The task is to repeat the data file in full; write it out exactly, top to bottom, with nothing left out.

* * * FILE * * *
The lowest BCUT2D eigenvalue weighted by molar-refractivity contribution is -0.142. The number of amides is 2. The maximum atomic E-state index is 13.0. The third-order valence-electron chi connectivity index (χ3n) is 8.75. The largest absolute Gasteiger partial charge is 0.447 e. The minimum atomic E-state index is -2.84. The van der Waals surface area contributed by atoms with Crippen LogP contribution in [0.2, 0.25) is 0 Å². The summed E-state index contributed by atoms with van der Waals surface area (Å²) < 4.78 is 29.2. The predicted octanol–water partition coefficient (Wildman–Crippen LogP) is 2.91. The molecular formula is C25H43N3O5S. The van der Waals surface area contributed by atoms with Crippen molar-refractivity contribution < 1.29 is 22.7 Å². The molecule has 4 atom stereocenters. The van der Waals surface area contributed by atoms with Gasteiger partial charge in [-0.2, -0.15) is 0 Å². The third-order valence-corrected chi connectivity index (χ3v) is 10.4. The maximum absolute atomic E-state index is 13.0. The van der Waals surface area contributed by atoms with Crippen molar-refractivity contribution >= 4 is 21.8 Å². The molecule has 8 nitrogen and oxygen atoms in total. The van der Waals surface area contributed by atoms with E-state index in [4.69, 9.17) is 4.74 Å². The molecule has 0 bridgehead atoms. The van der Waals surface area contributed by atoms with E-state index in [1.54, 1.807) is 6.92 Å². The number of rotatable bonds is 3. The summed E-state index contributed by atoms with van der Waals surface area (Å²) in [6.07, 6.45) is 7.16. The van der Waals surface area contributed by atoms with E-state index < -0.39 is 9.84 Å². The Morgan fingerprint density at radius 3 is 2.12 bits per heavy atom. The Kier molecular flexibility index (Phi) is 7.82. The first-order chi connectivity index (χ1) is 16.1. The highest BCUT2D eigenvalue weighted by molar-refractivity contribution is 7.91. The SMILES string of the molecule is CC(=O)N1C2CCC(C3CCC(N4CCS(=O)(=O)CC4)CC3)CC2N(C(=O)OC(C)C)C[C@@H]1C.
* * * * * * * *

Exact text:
The lowest BCUT2D eigenvalue weighted by molar-refractivity contribution is -0.142. The number of amides is 2. The maximum atomic E-state index is 13.0. The third-order valence-electron chi connectivity index (χ3n) is 8.75. The largest absolute Gasteiger partial charge is 0.447 e. The minimum atomic E-state index is -2.84. The van der Waals surface area contributed by atoms with Crippen LogP contribution in [0.2, 0.25) is 0 Å². The summed E-state index contributed by atoms with van der Waals surface area (Å²) < 4.78 is 29.2. The predicted octanol–water partition coefficient (Wildman–Crippen LogP) is 2.91. The molecular formula is C25H43N3O5S. The van der Waals surface area contributed by atoms with Crippen molar-refractivity contribution < 1.29 is 22.7 Å². The molecule has 4 atom stereocenters. The van der Waals surface area contributed by atoms with Gasteiger partial charge in [-0.2, -0.15) is 0 Å². The third-order valence-corrected chi connectivity index (χ3v) is 10.4. The maximum absolute atomic E-state index is 13.0. The van der Waals surface area contributed by atoms with Crippen molar-refractivity contribution >= 4 is 21.8 Å². The molecule has 8 nitrogen and oxygen atoms in total. The van der Waals surface area contributed by atoms with E-state index in [4.69, 9.17) is 4.74 Å². The molecule has 0 bridgehead atoms. The van der Waals surface area contributed by atoms with E-state index in [1.54, 1.807) is 6.92 Å². The number of rotatable bonds is 3. The summed E-state index contributed by atoms with van der Waals surface area (Å²) in [6.07, 6.45) is 7.16. The van der Waals surface area contributed by atoms with E-state index < -0.39 is 9.84 Å². The Morgan fingerprint density at radius 3 is 2.12 bits per heavy atom. The Kier molecular flexibility index (Phi) is 7.82. The first-order chi connectivity index (χ1) is 16.1. The highest BCUT2D eigenvalue weighted by molar-refractivity contribution is 7.91. The SMILES string of the molecule is CC(=O)N1C2CCC(C3CCC(N4CCS(=O)(=O)CC4)CC3)CC2N(C(=O)OC(C)C)C[C@@H]1C.